Forum Stats

  • 3,853,789 Users
  • 2,264,269 Discussions
  • 7,905,445 Comments

Discussions

how to dynamicaly link multiple shared objects (.so files) using JNI

843829
843829 Member Posts: 49,201
edited Sep 15, 2010 3:14PM in Java Native Interface (JNI)
Hi all,
I recently started working on JNI where i suppose to call C application's .so files using JAVA. Existing C application is huge, it contains many .so files which are having dependencies with other .so files. My problem is when i call a function of one .so file it does not link with other .so files at run time and gives me error(undefined function as that function is implemented in other .so file).
Can someone suggest me any solution for the same? I am a Java developer and don't have much knowledge about the C language.
Any suggestion will be highly appreciated.

Comments

  • jschellSomeoneStoleMyAlias
    jschellSomeoneStoleMyAlias Member Posts: 24,877 Gold Badge
    jeet420 wrote:
    Hi all,
    I recently started working on JNI where i suppose to call C application's .so files using JAVA. Existing C application is huge, it contains many .so files which are having dependencies with other .so files. My problem is when i call a function of one .so file it does not link with other .so files at run time and gives me error(undefined function as that function is implemented in other .so file).
    That is not a Java/JNI problem.

    A shared library either uses an explicit link or dynamic link to other libraries.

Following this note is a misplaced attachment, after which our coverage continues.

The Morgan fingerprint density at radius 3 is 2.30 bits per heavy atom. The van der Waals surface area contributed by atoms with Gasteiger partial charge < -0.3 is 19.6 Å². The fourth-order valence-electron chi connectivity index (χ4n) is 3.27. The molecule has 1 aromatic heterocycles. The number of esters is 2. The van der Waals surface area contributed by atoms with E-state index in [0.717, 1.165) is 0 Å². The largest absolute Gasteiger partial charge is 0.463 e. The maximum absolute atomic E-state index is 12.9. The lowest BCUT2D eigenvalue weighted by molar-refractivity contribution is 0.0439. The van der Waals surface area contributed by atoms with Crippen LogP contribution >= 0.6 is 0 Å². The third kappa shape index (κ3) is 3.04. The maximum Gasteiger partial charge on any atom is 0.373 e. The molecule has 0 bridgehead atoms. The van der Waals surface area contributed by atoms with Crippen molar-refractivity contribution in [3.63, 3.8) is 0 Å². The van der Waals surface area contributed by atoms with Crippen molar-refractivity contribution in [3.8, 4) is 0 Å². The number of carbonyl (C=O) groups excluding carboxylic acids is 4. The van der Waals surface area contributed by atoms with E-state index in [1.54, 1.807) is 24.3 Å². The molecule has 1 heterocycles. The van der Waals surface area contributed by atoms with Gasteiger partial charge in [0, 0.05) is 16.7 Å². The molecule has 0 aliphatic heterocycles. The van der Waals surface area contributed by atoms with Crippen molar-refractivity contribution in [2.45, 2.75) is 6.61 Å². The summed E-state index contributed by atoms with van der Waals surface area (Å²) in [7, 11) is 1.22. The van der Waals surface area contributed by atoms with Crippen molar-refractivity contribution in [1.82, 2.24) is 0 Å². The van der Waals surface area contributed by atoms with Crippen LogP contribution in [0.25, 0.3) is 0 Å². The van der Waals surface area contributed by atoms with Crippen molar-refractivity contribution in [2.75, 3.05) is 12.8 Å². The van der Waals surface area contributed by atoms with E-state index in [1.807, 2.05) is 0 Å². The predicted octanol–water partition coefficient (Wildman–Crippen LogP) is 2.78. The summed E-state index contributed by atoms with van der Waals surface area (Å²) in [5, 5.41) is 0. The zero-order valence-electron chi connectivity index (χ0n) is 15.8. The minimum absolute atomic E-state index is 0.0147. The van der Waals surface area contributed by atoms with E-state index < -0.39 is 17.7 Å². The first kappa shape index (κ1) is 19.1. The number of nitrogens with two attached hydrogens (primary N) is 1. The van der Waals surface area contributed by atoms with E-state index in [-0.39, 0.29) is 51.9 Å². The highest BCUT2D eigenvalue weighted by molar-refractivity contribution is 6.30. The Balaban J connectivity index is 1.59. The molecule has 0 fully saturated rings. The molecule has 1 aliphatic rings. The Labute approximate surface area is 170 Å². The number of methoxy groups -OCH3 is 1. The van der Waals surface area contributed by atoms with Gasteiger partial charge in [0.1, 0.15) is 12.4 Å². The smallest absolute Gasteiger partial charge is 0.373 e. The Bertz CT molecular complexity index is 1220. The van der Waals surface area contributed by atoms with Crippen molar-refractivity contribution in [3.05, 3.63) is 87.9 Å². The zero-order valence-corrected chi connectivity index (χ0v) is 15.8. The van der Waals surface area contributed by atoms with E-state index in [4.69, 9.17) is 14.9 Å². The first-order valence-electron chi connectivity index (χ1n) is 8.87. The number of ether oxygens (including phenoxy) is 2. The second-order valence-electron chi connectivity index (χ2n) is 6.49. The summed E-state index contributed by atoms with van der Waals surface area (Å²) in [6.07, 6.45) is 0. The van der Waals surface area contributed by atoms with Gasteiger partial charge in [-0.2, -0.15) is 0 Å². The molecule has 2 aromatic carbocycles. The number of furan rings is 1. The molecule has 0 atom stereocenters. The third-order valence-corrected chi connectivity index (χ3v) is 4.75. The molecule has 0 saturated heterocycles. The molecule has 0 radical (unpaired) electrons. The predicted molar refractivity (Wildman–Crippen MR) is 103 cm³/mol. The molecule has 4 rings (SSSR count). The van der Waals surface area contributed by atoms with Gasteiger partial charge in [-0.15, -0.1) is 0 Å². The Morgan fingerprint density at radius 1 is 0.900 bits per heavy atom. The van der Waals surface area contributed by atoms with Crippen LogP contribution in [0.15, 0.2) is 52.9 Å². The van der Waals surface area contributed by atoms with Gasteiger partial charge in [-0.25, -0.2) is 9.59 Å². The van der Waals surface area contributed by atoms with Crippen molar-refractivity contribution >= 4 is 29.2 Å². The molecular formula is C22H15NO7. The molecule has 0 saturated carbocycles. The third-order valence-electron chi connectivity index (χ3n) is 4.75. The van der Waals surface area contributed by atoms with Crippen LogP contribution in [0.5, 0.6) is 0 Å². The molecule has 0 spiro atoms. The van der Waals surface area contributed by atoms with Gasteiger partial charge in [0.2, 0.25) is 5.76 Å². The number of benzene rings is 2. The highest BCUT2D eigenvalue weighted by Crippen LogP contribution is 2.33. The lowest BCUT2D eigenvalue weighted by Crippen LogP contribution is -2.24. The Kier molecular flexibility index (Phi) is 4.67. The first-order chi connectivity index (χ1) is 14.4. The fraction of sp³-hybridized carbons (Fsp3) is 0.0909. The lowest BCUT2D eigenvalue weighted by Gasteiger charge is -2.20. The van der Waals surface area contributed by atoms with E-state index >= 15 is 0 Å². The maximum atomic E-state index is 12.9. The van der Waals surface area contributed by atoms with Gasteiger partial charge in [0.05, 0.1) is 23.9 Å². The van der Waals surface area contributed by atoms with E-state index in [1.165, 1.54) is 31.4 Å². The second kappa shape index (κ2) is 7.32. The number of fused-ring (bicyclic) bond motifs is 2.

If the first then the OS will fail the load of the library if it can't find the dependency.
    If the second then the implementation (the developer) is responsible for correctly dealing with the problem.

    Again none of the above has anything to do with Java nor JNI.
    Nothing in Java nor JNI will help you to figure out the problem nor manage it.

    Two solutions.
    1. Be very careful in manually managing the laydown via an installer of all of the required libraries.
    2. Write code to verify that all libraries are found by the OS. This however still require manual steps as you must explicitly name the shared libraries in some way.
    ... and don't have much knowledge about the C language.
    Not a good situation. JNI assumes that you have quite a bit of knowledge about C and/or C++.
  • jschellSomeoneStoleMyAlias
    jschellSomeoneStoleMyAlias Member Posts: 24,877 Gold Badge
    Note that you can use Java either via System.load() or System.loadLibrary() to load any shared library, it doesn't have to be just JNI ones.

    You could use that, with the correct ordering of the shared libraries, to insure that all of the needed dependent libraries were present.
This discussion has been closed.